A vice is an excessive or deficient virtue. Courage is a virtue. Taken to excess, it becomes aggression; when it is lacking, it becomes cowardice. Friendliness sits in the middle ground between hostility and people-pleasing. When creating a villain, take a virtue and express it to an extreme of excess or want, and use it as a baseline for his behaviours.
In Book 3, Rogue, Adam Song encounters a dangerous supervillain called Rhino. Rhino is a monster, capable of hulking out into a living tank. He can crush people under his weight, throw cars around like confetti, haul stupendous loads, wear so much armor he is practically invulnerable to small arms.
But his strength is also his weakness. Once transformed, his fingers are too fat to use a firearm. He loses the fine motor skills needed to operate complex machinery — at least, without breaking it. With so much mass to move around, he is slow and needs time to build up momentum. His prodigious strength may break any weapon he picks up. He may have built his reputation and career on his power, but he is also so dependent on it he cannot fight any other way.
When he fights, he must do so face-to-face, up close and personal, so close he can smell the other guy’s breath. Combat and killing at such close quarters just once profoundly changes the human psyche, and Rhino made his career out of it.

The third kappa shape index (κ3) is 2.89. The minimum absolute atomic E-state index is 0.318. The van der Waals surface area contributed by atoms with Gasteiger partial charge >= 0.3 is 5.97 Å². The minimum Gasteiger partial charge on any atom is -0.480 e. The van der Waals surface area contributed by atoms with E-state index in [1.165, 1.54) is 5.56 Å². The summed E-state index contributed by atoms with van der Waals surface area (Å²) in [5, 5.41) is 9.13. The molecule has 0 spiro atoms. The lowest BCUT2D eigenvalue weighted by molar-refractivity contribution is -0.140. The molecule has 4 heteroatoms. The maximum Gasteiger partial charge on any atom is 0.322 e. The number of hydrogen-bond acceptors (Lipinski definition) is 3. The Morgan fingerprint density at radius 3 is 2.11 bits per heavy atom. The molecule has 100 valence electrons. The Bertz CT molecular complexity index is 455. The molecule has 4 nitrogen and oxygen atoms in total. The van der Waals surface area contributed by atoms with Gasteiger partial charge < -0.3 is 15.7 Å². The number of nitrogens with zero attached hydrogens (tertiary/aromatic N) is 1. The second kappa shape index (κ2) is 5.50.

He has the gift of natural aggression, and has desensitised himself to extreme violence — especially the raw brutality he can dish out with his bare hands. But these traits, coupled with his lifestyle, also means he is on a permanent hair trigger. The second he sees a threat, he will explode into extreme violence. This explosiveness isolates him from regular society, forcing him to rely on his more socially-adapted friends to act as a bridge between himself and the outside world.
Rhino expresses the vice of aggression, which comes from an excess of courage. His lifestyle cultivated the vice of hostility, a deficiency of friendliness. He still expresses these virtues, but only in stunted ways, usually with his crew.
Character flaws do not exist in isolation. Neither do their strengths. They flow from underlying traits and skills, taken to an extreme in a given context. These traits and skills become strengths when they suit a situation; they are weaknesses when expressed inappropriately for that context. Treat strengths and weaknesses as two sides of the same coin, and you will create a character with integrity–a character who is a human, not a patchwork person.
Want to see Adam Song in action? Check out Hollow City here!